Larson Architecture Works

Presented by   |     |  Architects

Who: Larson Architecture Works PLLC
Where: New York City and Pine Plains, NY
What: New Construction and Historic Restoration for Residential, Commercial, and Institutional Projects

People are looking for something authentic in the Hudson Valley,” says Doug Larson, director of architecture and design for Larson Architecture Works. For Larson, it’s easy to see that we’ve been here before. The late-19th Century Arts and Crafts movement also championed hand-crafted products over those produced by industrialized manufacturing. “In response to globalization, we’re experiencing a resurgence of authentic design today,” he says.

At the forefront of Larson’s private practice is his experience with teaching structural engineering and architectural history, which is always driving him to consider the historical and cultural context of a place and the power architecture has to add or take away from it. Eventually, it led him Upstate from New York City, where he began unearthing some of the region’s historic buildings and restoring their polish.

Exterior of a residence and retreat in Columbia County.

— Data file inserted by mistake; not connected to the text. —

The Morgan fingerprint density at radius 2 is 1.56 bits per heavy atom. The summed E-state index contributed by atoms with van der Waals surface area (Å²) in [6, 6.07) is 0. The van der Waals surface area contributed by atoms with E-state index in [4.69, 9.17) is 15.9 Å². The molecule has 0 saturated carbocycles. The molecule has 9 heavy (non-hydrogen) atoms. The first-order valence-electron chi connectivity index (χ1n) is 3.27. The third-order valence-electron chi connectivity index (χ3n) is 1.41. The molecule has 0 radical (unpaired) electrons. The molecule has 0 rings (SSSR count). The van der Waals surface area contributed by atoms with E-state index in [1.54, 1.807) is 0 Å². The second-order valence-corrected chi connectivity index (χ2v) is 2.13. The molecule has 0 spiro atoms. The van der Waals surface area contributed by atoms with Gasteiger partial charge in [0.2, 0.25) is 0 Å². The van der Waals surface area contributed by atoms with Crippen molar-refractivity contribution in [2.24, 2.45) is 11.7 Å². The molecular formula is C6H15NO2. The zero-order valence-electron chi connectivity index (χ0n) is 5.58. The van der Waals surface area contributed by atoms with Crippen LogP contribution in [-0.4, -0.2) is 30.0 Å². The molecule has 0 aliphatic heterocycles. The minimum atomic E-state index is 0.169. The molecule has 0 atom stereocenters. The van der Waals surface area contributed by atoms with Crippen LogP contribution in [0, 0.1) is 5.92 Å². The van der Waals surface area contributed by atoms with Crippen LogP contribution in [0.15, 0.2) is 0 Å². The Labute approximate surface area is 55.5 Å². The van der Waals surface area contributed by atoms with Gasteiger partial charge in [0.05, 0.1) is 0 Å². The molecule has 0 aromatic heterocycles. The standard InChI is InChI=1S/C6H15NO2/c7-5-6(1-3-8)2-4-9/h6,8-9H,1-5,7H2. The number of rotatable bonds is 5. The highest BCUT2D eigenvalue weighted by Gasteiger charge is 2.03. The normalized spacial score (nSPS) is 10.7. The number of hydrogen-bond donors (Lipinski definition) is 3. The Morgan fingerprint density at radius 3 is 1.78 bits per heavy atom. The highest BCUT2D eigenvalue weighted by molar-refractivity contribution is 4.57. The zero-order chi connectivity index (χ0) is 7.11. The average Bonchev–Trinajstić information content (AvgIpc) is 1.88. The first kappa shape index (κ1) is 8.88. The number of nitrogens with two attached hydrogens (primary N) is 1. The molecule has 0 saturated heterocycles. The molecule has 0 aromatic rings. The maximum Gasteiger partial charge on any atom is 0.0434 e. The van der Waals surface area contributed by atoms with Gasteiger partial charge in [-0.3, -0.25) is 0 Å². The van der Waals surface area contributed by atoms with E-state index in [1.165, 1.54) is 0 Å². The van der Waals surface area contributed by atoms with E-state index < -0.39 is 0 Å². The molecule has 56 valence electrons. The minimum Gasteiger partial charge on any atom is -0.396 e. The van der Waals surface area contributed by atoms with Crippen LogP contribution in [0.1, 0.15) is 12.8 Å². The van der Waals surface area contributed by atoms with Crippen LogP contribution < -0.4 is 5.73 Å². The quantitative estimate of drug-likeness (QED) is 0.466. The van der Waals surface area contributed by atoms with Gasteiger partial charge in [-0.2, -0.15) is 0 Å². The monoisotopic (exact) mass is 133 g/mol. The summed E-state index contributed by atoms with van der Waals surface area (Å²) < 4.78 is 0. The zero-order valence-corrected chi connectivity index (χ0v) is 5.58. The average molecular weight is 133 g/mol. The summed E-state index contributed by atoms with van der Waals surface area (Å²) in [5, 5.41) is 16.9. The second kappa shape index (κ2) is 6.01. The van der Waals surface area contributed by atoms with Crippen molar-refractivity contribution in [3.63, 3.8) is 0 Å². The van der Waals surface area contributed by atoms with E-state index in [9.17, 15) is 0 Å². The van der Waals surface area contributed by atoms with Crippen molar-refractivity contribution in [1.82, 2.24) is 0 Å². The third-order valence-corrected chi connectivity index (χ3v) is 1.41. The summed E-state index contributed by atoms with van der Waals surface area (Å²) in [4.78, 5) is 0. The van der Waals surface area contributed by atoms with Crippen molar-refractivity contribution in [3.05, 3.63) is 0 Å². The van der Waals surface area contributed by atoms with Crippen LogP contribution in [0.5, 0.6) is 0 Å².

That was certainly the case for the unassuming Colonial on an old dirt road that he and his wife Victoria renovated in northern Dutchess County. “When we visited friends Upstate, we’d take an atlas with us and map out where we thought the landscape was really beautiful,” Larson says. “I saw right away that the house could be fixed up as it was.”

Larson also oversaw the design and restoration of Pine Plains Memorial Hall, which he completed pro bono. Now known as the Stissing Center, the c.1915 building had been abandoned for 30 years by the time it was bought by a community member in 2015. Though there was an opportunity to update the building as a hyper-modern performance space, Larson knew it was important to preserve and highlight the building’s rustic character.

Interior of the Larsons’ home in Dutchess County.

The team kept the building’s weathered accents, like the patinated tin ceiling and sections of peeling paint, and updated the central theater layout with a sculptural design made from unfinished, skip-planed white oak. “We didn’t want to make it so polished,” he says. “We wanted to keep some of the simple, agrarian character of the town.”

The Larsons’ Colonial-style home was updated with a contemporary, open floor plan.

Whether the firm is working on a historic renovation or new construction in a clean contemporary style Upstate or in New York City, consideration of a building’s particular environment always leads the design conversation. “Architects and designers who come in with one design aesthetic are doing it in spite of the place,” Larson says. “We want to design in concert with it instead.”

Join the Conversation